Are you going to use a general website CMS like WordPress or Drupal or an E-commerce CMS such as Shopify or Magento? Additionally, we’ll come to this later, how are you going to get the site up and running once you’ve chosen your preferred CMS option?

Here is a link to 4 CMS Platforms for online stores in 2020 that can help you make a decision. Ask around, ask friends and family for advice, doing your research at this stage will save you time and trouble further down the line.

Choose a domain

2. Choose a Domain

Let’s put that decision to bed for now and look at another important choice. You will need a domain name, the web address for your web store. It doesn’t have to be your brand name, but that helps. There are tools online for you to check name availability and price. Availability tools such as namecheap.com, GoDaddy are easy to use, you simply type in your chosen name to see if it’s already been registered and if not what are the price ranges of different options. You will be presented with variations too.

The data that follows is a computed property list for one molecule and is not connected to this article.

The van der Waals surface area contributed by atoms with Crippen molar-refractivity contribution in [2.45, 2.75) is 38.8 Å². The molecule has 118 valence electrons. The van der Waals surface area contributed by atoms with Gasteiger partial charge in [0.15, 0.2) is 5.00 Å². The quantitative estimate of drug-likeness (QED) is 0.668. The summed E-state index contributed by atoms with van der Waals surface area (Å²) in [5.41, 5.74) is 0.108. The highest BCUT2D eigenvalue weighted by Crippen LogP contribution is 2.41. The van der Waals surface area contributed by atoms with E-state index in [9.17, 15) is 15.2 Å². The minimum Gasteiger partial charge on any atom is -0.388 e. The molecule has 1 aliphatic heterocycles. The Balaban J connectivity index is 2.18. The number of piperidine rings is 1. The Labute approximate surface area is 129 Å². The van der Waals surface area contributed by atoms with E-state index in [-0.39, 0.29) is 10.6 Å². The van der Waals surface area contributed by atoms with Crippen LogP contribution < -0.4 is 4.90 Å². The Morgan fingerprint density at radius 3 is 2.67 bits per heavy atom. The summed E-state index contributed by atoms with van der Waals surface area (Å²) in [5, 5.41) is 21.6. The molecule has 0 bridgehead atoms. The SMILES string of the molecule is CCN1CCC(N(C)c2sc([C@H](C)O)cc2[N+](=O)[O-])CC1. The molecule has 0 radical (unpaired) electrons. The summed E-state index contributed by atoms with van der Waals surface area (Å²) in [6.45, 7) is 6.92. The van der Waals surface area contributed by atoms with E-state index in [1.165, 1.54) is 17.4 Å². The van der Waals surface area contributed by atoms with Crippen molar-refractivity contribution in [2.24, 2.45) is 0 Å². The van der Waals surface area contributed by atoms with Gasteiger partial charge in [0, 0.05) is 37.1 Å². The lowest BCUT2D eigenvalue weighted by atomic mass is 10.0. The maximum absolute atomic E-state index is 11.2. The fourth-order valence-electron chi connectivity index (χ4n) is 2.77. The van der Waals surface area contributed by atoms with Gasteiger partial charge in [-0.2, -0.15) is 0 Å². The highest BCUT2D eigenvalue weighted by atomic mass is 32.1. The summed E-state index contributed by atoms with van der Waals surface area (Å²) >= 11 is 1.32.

Your domain name should be as short as possible, easy to remember, and to associate with your business. The domain extension is also important (.com, .net, .ai, .co.uk) as they add some authenticity and trust to your store. However, they are usually more expensive.

It’s also worth noting that some CMS providers offer a free domain name as part of their service, e.g Shopify.

 

Choose Design or create custom

3. Choose design… or create custom

Moving on, you’ve chosen your preferred CMS so what next. You’ve got to get your store designed, developed, and up and selling. There are basically two options, are you going to make it yourself or go for custom professional design? It will depend on cost and your technical abilities and time constraints too.

If you decide to go for the DIY approach, there are templates that you can use, depending on the platform you’ve chosen. This will, without a doubt, make your life easier. However, you are going to be more limited and will still need technical skills and flair. You must remember that your online store is the absolute representation of your product. It honestly matters little how great the product is if the site is slow, poorly designed, difficult to navigate, or prone to errors.